Walls serve various functions and speak to different kinds of needs. Walls are the essence of a home, providing shelter and defining the barrier between public and private life. They may be protective enclosures or prisons, designed, as Frost notes above, to keep something in or shut something out. They symbolize exclusivity or inclusivity, isolation or community. In the current political season, the notion of the Wall has become a slogan and a cudgel aimed by one marginalized group against another.
C.J. Chueca creates walls that neither contain or separate. Instead, they provide insight into the complex ways that walls operate in our lives. She creates wall sections of plywood and plaster, covering them with ceramic tiles and then abrading, cracking or otherwise defacing their smooth surfaces so that they appear eroded by time, natural disaster or human violence. They have two sides, one the fractured tile, the other the wooden armature that is normally hidden from view. From this perspective, they operate a bit like stage flats, where the frontal illusion and posterior reality tell very different stories. Poignant narratives are hinted at by small objects scattered about the backside of the walls – ceramic replications of cigarette butts, bottle caps, toilet paper rolls and beer bottles seem remnants of lives that once inhabited the spaces that these walls no longer define.
These works come out of Chueca’s own nomadic life. Born and raised between Perú and México, she came to the United States in 2003 and has since been living the precarious existence of an artist living in ever gentrifying New York City. But her sense of the uncertainty of life goes further back, to her early years as a student in Peru, where encounters with homeless people, nursing home residents, and psychiatric patients stoked a deep sympathy for the dispossessed, while the abandoned houses in decaying neighborhoods provided subject matter for her early photographs.
The works here take up this theme again, now recreating the cracked and broken walls that exist as mute stand-ins for the people who once called them home. Chueca’s walls have a stoic quality, as if they too have endured much and carry on in the face of chipped and broken tiles, exposed under-layers and fractured edges. At the same time, they have a heroic beauty, making deliberate reference to artistic traditions of modernist abstraction and austere minimalism.
The pattern of the tiles, in particular, point to the implacability of the grid, which theorist Rosalind Krauss famously noted “announces, among other things, modern art's will to silence, its hostility to literature, to narrative, to discourse.” For Krauss, the grid was the structure that walled modern art off from the rest of the messy world, but in Chueca’s hands, it does quite the opposite. Her tiled walls are full of human and historical associations. They speak of the human desire for security and the violence that thwarts that desire. In this her walls bring to mind similarly grid based works like Liza Lou’s prison cells, where beaded tiles suggest white institutional walls stained with grime and sweat or Martin Wong’s lower east side paintings full of meticulously rendered brick walls whose crumbling beauty forms an unsettling backdrop to criminal transactions and furtive sexual acts.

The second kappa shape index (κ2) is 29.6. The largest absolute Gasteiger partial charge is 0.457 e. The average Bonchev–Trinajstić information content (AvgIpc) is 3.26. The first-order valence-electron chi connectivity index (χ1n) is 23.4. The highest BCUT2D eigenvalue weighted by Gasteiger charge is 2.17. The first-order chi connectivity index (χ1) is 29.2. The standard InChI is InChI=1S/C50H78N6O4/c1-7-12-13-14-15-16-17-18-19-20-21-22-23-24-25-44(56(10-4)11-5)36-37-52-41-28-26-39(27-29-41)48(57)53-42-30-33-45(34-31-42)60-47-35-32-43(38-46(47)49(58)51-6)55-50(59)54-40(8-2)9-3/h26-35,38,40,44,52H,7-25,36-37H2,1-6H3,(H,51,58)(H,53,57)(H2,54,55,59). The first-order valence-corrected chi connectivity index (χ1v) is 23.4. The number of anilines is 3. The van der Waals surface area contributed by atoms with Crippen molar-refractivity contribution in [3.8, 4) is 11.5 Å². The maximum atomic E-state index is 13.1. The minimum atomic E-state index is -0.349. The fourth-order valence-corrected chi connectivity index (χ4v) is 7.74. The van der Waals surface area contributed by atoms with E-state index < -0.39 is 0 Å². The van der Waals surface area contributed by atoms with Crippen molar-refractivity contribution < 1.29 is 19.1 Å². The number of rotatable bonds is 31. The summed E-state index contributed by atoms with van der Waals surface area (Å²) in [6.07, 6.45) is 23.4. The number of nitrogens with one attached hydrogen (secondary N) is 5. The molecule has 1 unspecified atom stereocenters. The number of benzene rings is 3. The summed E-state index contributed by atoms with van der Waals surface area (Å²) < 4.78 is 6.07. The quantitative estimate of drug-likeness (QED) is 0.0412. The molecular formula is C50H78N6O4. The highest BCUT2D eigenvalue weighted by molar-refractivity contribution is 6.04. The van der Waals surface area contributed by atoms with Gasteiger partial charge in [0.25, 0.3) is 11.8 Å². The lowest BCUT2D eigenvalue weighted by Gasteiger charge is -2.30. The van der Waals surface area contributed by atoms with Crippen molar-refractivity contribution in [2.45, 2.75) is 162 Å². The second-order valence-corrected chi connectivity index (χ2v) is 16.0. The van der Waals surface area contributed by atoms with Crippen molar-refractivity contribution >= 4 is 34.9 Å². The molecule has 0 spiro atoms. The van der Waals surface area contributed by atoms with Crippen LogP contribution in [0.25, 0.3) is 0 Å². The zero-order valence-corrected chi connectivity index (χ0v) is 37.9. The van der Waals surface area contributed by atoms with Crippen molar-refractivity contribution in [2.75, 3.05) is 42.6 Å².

Chueca similarly teeters between aesthetic beauty and abject narrative. A largely black wall “Body 4 (NY)” has an elegiac quality, featuring black tiles whose regularity is marred by the jagged edges of broken tiles, beneath which we can glimpse the concrete mesh that holds them in place. The monochrome palette evokes Ad Reinhardt’s “last paintings”, in which black signifies the death of art, while a drip of white paint running down the left side seems to pay homage to Barnett Newman’s zips. By contrast, a very large white tile wall with a band of black tiles running across its lower quarter offers more subtle abrasions. Here smears of white plaster lie over certain sections of the wall, suggesting what appears to be a desultory repair job. There is a pathos to the operation, evoking the inadequate patching of a wound. In another smaller wall, no repair has been attempted. Instead, the surface has an odd jigsaw puzzle-like quality marked by jagged holes left by what appears to be a violent attack on the white tiles.
But if there is a sense of destruction and demolition here, the works also exhibit a lyrical beauty, perhaps never more so than in a smaller work “Body 6 (NY)” which offers the delicate contrast of pale yellow and white tiles. Scored with tiny breaks and abrasions and draped with drips of amber resin, the subtle composition calls to mind Agnes Martin’s delicate webs of pastel lines and stripes.
Accompanying these works are a series of “portraits” of homeless people Chueca has come to know. Originally fashioned from cast off materials, in some cases, they are then hand made in ceramic. Scraps of wood, bottle caps, nails and washers become facial features and heads. These works are at once humorous and touching, evoking the pathos of the discarded elements from which they are made, and pointing to the similar pathos of the discarded human beings to whom they pay tribute.
Clearly, Chueca does not share’s Frost’s ambivalence toward the wall. She loves it for its fragility and stoic endurance and embraces its connection to the troubled lives that it has failed to shelter.
*P.S. from C.J. Chueca: Angie, I have been looking and looking for you/ station by station/ hoping to tell you/ that this exhibition is for you.